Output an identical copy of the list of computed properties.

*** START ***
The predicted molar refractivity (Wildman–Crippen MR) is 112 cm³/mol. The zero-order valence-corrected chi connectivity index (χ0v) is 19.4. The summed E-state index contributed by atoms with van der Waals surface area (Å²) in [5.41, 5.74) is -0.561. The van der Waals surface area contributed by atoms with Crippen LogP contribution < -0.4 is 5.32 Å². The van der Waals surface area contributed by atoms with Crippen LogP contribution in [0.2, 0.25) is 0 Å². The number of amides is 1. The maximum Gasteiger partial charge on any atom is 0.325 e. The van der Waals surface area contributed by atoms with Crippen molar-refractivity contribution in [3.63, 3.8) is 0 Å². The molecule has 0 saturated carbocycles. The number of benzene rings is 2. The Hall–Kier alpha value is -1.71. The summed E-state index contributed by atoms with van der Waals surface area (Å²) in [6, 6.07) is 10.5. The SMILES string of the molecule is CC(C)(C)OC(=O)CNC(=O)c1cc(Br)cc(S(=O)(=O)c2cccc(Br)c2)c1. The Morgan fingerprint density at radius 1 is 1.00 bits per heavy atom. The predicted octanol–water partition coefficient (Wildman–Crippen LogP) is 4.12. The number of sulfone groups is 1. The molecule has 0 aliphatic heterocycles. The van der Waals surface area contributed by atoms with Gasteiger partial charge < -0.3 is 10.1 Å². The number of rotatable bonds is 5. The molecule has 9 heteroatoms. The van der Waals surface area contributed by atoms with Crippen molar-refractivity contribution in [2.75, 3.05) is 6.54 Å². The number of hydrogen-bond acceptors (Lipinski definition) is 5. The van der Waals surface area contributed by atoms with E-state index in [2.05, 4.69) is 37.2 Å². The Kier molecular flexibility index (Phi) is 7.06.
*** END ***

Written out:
The predicted molar refractivity (Wildman–Crippen MR) is 112 cm³/mol. The zero-order valence-corrected chi connectivity index (χ0v) is 19.4. The summed E-state index contributed by atoms with van der Waals surface area (Å²) in [5.41, 5.74) is -0.561. The van der Waals surface area contributed by atoms with Crippen LogP contribution < -0.4 is 5.32 Å². The van der Waals surface area contributed by atoms with Crippen LogP contribution in [0.2, 0.25) is 0 Å². The number of amides is 1. The maximum Gasteiger partial charge on any atom is 0.325 e. The van der Waals surface area contributed by atoms with Crippen molar-refractivity contribution in [3.63, 3.8) is 0 Å². The molecule has 0 saturated carbocycles. The number of benzene rings is 2. The Hall–Kier alpha value is -1.71. The summed E-state index contributed by atoms with van der Waals surface area (Å²) in [6, 6.07) is 10.5. The SMILES string of the molecule is CC(C)(C)OC(=O)CNC(=O)c1cc(Br)cc(S(=O)(=O)c2cccc(Br)c2)c1. The Morgan fingerprint density at radius 1 is 1.00 bits per heavy atom. The predicted octanol–water partition coefficient (Wildman–Crippen LogP) is 4.12. The number of sulfone groups is 1. The molecule has 0 aliphatic heterocycles. The van der Waals surface area contributed by atoms with Gasteiger partial charge < -0.3 is 10.1 Å². The number of rotatable bonds is 5. The molecule has 9 heteroatoms. The van der Waals surface area contributed by atoms with Crippen molar-refractivity contribution in [2.75, 3.05) is 6.54 Å². The number of hydrogen-bond acceptors (Lipinski definition) is 5. The van der Waals surface area contributed by atoms with E-state index in [2.05, 4.69) is 37.2 Å². The Kier molecular flexibility index (Phi) is 7.06.